Since his career as a soloist began in 1987, Ukrainian-born Viktor Plotnikov has danced major roles in a wide variety of classical and contemporary ballets by many world-class choreographers, and has toured extensively in Russia and the US. In 1998, he began creating original works for international organizations and individuals, with musical taste ranging from Brahms to Pink Floyd, winning him national and global awards. He is a regular collaborator with Wilmington’s First State Ballet Theatre, with a new work under way.
Just in time for Halloween, FSBT will present a world premiere by Plotnikov: Dracula. It takes place at the baby grand from October 18 through 20. Based on the gothic novel by Irish author Bram Stoker, Dracula promises to intrigue and captivate the audience.
We spoke with Plotnikov about what goes into the making of a ballet…
What is the process for creating a ballet and what parts of that do you take the lead on?
Viktor Plotnikov: It can be an idea of my own that I try to convey to a director, or I get commissioned to do work where I select the music and choreograph, or I’m commissioned to do a particular work set to particular music.
Usually it’s a commission. This particular work, I’m hired to do the actual story of Dracula.
I do big research on music in this case. If an original score isn’t written, you turn to composers and work with the theme.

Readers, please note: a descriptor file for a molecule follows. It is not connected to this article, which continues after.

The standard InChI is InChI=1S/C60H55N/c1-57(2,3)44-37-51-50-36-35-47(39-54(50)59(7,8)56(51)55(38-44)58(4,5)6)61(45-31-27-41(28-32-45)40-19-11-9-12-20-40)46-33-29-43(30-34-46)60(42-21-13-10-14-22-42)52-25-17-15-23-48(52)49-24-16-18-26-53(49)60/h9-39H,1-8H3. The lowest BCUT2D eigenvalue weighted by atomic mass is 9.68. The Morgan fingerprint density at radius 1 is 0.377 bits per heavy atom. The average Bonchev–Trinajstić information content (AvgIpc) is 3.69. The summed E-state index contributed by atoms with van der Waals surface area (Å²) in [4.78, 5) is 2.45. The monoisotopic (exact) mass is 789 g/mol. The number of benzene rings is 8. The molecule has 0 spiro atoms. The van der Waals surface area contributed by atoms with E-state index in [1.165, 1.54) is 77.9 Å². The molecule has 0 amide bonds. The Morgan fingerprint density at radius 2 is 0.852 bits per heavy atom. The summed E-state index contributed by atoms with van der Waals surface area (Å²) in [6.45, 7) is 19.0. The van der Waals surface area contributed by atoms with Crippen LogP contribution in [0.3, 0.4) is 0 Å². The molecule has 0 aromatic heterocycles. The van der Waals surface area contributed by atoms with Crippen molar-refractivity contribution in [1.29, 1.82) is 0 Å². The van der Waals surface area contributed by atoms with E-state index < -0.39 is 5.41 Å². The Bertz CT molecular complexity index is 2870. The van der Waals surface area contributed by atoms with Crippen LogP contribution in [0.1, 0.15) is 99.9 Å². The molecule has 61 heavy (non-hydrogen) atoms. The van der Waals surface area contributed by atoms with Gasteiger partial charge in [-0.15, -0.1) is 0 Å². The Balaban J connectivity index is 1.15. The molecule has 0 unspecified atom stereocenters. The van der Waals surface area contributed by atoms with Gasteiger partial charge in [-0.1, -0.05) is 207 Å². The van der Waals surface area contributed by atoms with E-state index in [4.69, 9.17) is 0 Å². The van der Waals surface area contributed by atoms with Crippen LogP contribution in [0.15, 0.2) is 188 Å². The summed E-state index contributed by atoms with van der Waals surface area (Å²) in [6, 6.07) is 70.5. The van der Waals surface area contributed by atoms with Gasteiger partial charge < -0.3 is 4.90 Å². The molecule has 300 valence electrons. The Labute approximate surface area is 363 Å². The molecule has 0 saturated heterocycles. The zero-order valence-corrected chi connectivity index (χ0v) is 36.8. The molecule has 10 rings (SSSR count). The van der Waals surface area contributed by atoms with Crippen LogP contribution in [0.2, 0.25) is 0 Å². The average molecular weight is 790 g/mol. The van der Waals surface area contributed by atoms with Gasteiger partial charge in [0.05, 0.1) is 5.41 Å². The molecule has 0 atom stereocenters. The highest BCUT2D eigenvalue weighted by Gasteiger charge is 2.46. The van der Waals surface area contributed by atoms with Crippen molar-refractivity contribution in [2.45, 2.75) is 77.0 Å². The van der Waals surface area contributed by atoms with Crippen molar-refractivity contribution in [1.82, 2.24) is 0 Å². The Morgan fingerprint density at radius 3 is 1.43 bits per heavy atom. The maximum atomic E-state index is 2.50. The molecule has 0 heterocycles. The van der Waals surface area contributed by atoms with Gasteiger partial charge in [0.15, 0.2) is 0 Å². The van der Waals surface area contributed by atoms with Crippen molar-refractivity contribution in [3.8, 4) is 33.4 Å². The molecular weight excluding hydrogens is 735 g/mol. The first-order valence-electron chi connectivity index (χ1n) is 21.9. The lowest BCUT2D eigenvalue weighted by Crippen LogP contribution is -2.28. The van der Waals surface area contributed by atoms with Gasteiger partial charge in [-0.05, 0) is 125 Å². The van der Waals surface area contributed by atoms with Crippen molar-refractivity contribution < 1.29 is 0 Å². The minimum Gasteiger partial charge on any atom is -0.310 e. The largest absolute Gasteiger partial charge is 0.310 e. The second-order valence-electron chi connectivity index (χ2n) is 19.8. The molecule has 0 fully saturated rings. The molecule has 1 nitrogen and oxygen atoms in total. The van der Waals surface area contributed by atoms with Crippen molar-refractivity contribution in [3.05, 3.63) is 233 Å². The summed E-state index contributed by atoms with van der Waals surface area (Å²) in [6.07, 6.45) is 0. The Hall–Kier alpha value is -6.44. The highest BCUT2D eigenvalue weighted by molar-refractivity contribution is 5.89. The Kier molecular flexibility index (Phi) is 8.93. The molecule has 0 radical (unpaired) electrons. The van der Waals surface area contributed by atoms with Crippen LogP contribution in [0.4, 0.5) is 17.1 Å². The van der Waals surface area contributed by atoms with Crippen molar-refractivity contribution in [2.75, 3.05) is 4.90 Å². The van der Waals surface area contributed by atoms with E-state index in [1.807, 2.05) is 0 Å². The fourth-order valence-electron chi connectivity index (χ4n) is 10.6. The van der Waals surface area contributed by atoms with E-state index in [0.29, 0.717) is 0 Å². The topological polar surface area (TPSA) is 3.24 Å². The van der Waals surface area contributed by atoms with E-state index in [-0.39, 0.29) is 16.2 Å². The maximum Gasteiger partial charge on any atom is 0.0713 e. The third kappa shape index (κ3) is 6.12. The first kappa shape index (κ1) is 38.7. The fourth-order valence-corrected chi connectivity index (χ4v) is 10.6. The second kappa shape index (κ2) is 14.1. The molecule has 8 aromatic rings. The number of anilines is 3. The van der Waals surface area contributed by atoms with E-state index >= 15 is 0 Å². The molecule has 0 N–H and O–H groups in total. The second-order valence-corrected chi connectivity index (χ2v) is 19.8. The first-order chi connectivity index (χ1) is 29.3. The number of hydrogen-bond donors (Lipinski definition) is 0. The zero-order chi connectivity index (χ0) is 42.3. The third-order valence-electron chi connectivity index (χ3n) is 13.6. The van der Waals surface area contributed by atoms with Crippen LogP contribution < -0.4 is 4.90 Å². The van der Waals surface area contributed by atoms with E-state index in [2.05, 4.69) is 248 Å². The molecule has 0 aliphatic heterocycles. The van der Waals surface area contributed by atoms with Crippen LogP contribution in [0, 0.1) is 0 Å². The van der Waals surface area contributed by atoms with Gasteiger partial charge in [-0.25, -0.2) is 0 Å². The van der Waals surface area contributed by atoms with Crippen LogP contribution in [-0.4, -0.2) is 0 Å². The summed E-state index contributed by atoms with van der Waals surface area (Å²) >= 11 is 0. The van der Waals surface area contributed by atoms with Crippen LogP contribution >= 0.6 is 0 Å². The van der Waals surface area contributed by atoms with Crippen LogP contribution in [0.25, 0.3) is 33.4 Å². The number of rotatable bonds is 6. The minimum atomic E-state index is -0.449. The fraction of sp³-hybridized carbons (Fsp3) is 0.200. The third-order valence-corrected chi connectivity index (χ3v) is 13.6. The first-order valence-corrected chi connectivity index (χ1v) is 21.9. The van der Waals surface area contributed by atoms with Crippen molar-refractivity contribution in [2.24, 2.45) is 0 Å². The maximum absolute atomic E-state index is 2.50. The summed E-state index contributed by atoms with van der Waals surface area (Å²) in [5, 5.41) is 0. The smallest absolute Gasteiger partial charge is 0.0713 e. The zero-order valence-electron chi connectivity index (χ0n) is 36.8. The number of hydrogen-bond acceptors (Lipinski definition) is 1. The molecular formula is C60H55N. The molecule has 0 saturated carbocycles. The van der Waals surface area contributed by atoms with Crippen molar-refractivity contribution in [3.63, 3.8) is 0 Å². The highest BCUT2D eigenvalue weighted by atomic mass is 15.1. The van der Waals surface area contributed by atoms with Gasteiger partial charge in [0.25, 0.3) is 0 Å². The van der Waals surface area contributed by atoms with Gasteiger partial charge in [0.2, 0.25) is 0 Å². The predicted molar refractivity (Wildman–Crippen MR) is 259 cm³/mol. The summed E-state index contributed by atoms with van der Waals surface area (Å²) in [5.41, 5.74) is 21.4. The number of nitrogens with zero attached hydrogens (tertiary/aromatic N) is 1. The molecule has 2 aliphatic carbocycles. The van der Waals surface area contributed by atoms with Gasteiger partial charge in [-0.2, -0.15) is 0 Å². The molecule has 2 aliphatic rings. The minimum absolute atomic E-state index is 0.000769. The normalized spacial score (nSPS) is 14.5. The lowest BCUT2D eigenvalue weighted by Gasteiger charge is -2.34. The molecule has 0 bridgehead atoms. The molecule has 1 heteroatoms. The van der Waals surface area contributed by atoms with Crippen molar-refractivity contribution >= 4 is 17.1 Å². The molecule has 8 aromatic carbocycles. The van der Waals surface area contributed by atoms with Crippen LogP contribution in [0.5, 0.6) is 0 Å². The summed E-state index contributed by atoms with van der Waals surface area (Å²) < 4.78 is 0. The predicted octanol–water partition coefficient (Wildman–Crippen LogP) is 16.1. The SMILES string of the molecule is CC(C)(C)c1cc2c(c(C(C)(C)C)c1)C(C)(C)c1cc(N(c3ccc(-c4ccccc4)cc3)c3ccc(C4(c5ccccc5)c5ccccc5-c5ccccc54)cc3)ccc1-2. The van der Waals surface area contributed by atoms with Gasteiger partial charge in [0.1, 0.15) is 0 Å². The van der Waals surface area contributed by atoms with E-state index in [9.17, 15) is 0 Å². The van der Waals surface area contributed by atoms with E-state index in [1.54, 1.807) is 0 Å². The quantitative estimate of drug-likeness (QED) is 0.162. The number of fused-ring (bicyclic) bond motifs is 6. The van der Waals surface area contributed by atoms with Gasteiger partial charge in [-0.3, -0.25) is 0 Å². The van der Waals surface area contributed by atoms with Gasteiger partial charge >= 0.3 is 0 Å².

We had to find different music: there are different bits and pieces in the ballet. It took me a long time to put together. It’s a collage, different composers, different pieces.
Tell us about the process.
Viktor: When I walk in, I have dancers, but we have zero steps. I show them what to do and they start moving. By the end of the day, we have two-and-a-half or three minutes of choreography. When we put steps to music, they can carry a narrative or just be a transitional moment.
The ballet changes little by little. I might not start in the beginning: for this ballet, I started in the middle of the first act.
In the next three days, I choreographed a partial amount of material, and then the next three days, I started in the middle of the second act.
Do you write detailed scenarios for each dance? Do you think of it as individual songs?
Viktor: All music describes different feelings, and music is my way of expressing the story. I picture the story – what it is with the scenery – but I’m not absolutely certain how it will turn out. I need to experiment with the movement. Some of the movement takes longer than you can imagine.
Then you figure it out, overall. You picture it in your head all together. You get prepared, and determine which music stands for what. In this ballet, there’s “Mina’s Variation,” and there’s “Lucy’s Variation.”
Everything is written in a book, and everything is broken into scenes and transitions.
Who breaks the composition down into solo dances and duets and such?
Viktor: When I have the first rehearsal, I play that music right away. I work out the solos and such way before I come to rehearsal.
I do my homework. I listen to it and listen to it and it’s all color coded in a book for me.
Tell us about some of the music.
Plotnikov: Dracula features Gustav Mahler, Anton Bruckner and others. I picked composers from the beginning of the 20th Century; each is someone who represents the end of the 1800s into the 1900s.
Bruckner is more romantic, but he’s the father of styles that include a lot of wind and massive sounds. Later composers took from him. Beautiful works.
Who are your INfluences?
Plotnikov: Francis Ford Coppola’s work, his movies, his interpretation. [Coppola directed and produced the 1992 film of the same name.] I’m very visual as an artist. All dancers are, I assume.
From when I was little, everything I see has been like a movie. Movies are short way to tell a story but they make my imagination vivid. I go from there and build my own thing.